X-Message-Number: 23984
Date: Sun, 25 Apr 2004 07:09:19 -0400
From: Thomas Donaldson <>
Subject: CryoNet #23972 - #23983

For Mike Perry!

Some brief comments to your message in reply to me. 

Yes, I am well aware of computing devices which can act like primitive
animals etc. I was discussing the relevance of Turing's ideas to
such future devices. It isn't clear at all just how relevant Turing is
to understanding how human brains work. For that matter, it's now 
generally believed by neuroscientists that our memories CONSIST OF
the connectivity of our brains at a small scale. Not only do we grow
new connections and sometimes new neurons, but if we did not we could
remember nothing and completely fail to function. This growth of new
connections isn't a minor detail, its essential to how brains work.

As I also said, I was not arguing against the existence of MACHINES
which could imitate human beings, but against the existence of COMPUTERS
that could imitate human beings. We may well devise a machine able to
work like a brain; it seems to me, from the way in which our memories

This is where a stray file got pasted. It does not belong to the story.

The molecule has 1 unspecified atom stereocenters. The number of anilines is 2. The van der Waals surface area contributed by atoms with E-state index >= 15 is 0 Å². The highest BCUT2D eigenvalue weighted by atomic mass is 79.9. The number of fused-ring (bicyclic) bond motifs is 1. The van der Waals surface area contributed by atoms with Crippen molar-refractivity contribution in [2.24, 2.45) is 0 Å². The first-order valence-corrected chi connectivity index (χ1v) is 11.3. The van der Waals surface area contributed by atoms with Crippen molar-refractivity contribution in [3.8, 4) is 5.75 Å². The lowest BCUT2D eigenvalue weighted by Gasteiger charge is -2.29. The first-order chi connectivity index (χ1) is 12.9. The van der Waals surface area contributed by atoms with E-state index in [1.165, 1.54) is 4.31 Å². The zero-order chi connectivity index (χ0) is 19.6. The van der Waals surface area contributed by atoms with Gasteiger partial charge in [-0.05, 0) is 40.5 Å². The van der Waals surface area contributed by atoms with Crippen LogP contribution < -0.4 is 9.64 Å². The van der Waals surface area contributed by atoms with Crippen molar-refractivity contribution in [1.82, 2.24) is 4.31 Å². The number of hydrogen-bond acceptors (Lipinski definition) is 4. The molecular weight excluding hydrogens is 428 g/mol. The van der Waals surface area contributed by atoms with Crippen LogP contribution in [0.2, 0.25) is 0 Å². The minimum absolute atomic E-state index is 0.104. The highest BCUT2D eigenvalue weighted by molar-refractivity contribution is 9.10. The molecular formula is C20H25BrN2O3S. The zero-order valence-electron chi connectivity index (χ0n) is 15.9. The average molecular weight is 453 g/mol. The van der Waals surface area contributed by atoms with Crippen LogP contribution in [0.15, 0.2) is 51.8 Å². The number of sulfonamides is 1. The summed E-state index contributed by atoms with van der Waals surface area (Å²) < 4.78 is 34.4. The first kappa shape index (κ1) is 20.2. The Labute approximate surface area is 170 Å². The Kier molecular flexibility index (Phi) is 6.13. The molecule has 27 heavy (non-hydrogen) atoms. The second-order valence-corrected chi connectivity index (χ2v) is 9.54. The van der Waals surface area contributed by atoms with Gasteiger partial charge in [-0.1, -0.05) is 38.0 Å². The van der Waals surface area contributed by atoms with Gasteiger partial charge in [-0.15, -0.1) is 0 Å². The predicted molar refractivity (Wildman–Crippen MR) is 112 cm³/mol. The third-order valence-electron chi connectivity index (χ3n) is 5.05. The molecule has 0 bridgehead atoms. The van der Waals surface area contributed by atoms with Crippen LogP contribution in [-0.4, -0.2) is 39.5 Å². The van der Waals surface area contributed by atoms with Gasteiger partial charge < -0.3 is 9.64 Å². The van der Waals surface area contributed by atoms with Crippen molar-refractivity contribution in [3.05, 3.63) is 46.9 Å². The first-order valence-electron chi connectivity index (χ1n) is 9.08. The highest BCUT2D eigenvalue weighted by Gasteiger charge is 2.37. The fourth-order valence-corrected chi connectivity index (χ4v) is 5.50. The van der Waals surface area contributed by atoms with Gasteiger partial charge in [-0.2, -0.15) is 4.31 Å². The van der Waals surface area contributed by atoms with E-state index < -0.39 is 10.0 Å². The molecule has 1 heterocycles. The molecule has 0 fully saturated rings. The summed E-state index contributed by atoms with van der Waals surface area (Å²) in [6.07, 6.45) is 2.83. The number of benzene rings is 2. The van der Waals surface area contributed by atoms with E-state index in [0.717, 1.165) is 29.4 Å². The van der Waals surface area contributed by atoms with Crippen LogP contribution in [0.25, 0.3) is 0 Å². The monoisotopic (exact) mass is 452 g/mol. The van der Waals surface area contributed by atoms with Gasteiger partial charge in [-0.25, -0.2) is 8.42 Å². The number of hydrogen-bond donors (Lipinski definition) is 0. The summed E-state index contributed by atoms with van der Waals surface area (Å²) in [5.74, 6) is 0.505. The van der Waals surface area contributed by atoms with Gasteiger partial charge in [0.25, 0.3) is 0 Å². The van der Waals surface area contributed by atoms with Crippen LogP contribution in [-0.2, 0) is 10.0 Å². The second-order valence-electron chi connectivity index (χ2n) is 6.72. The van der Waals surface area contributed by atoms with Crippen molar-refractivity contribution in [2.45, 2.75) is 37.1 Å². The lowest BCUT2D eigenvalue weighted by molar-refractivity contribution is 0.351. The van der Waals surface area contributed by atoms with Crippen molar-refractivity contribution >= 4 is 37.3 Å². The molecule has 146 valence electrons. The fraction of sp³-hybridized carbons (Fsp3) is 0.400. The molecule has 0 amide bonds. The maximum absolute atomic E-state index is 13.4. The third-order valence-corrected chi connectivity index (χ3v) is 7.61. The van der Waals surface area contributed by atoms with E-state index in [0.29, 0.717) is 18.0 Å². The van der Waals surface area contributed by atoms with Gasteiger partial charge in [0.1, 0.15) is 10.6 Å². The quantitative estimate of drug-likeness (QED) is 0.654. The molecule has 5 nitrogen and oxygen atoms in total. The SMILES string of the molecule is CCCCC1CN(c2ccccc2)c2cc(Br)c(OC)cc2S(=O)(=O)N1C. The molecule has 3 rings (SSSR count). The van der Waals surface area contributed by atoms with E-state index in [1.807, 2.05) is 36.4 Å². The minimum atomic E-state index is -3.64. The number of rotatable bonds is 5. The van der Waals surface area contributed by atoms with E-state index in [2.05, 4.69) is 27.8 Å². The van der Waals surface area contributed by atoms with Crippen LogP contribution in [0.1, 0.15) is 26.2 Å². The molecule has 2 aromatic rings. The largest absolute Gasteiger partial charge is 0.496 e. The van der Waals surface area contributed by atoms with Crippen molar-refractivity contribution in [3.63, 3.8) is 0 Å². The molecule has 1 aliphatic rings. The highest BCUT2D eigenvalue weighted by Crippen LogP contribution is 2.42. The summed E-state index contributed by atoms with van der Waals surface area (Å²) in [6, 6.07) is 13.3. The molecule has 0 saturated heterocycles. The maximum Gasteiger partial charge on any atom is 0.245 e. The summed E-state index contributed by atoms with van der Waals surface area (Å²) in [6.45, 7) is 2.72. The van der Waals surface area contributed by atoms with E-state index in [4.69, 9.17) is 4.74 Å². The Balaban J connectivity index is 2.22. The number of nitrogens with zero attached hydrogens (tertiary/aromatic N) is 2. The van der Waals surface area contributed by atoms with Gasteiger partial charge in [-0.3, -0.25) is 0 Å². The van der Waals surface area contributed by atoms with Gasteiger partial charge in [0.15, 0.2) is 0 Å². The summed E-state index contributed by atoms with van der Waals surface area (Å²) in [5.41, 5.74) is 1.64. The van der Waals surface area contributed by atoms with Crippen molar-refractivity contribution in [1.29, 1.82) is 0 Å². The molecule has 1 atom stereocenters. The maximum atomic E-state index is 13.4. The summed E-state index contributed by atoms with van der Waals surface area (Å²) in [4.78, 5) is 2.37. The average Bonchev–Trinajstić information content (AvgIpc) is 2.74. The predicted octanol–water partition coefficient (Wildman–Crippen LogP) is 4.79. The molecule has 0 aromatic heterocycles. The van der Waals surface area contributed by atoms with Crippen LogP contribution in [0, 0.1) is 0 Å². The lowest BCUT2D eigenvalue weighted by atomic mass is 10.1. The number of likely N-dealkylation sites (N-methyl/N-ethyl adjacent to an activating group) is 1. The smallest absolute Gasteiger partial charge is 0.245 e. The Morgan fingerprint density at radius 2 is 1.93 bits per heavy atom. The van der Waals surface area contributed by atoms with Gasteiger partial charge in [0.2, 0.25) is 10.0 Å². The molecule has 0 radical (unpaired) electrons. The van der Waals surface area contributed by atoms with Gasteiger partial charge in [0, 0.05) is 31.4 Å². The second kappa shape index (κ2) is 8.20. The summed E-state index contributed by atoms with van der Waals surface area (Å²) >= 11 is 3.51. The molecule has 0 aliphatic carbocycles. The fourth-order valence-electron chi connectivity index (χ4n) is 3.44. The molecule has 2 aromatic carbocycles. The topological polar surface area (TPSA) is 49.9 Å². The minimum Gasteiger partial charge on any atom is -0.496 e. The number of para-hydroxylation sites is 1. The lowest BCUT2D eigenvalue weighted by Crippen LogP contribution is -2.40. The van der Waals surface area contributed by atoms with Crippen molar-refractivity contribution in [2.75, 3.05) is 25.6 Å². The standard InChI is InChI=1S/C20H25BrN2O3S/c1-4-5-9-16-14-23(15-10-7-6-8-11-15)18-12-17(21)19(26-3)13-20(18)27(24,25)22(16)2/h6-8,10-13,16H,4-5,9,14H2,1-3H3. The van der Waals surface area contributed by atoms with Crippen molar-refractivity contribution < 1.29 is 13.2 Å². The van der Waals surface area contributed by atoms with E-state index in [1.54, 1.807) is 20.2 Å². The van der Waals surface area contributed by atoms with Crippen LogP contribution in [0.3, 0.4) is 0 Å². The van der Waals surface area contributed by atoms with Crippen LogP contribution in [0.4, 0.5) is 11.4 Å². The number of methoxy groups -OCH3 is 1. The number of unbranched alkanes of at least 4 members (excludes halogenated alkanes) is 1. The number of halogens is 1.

work and other factors we've discussed before, that it would at least
be extremely difficult to devise a computer which acted in the same way,
and may be impossible. Yes, there are right now computer parts which
work by eliminating certain circuit paths within them; when we have such
parts that can also grow circuit paths within themselves the prospects
for making a machine working like a human brain will look much better.
(And note one basic problem: even on a small scale, the total number
of possible paths is factorial of N, where N is the number of nearby
neurons, at least 1000 if not more. It's not practical to implement 
such a part simply by including all possible paths and opening some
of them to substitute for growth).

And I'll end this message with another comment bearing quite directly
on cryonics: unlike freezing, vitrification will preserve the connections
Even if vitrification damages our brain cells in other ways, and we'll
need some kind of nanotech to fix that damage, then, unlike freezing
which may actually destroy some memories, we'll know that our memories
will remain. And of course this happens precisely because our memories
consist of our brain connectivity.

                  Best wishes and long long life to all,

                        Thomas Donaldson

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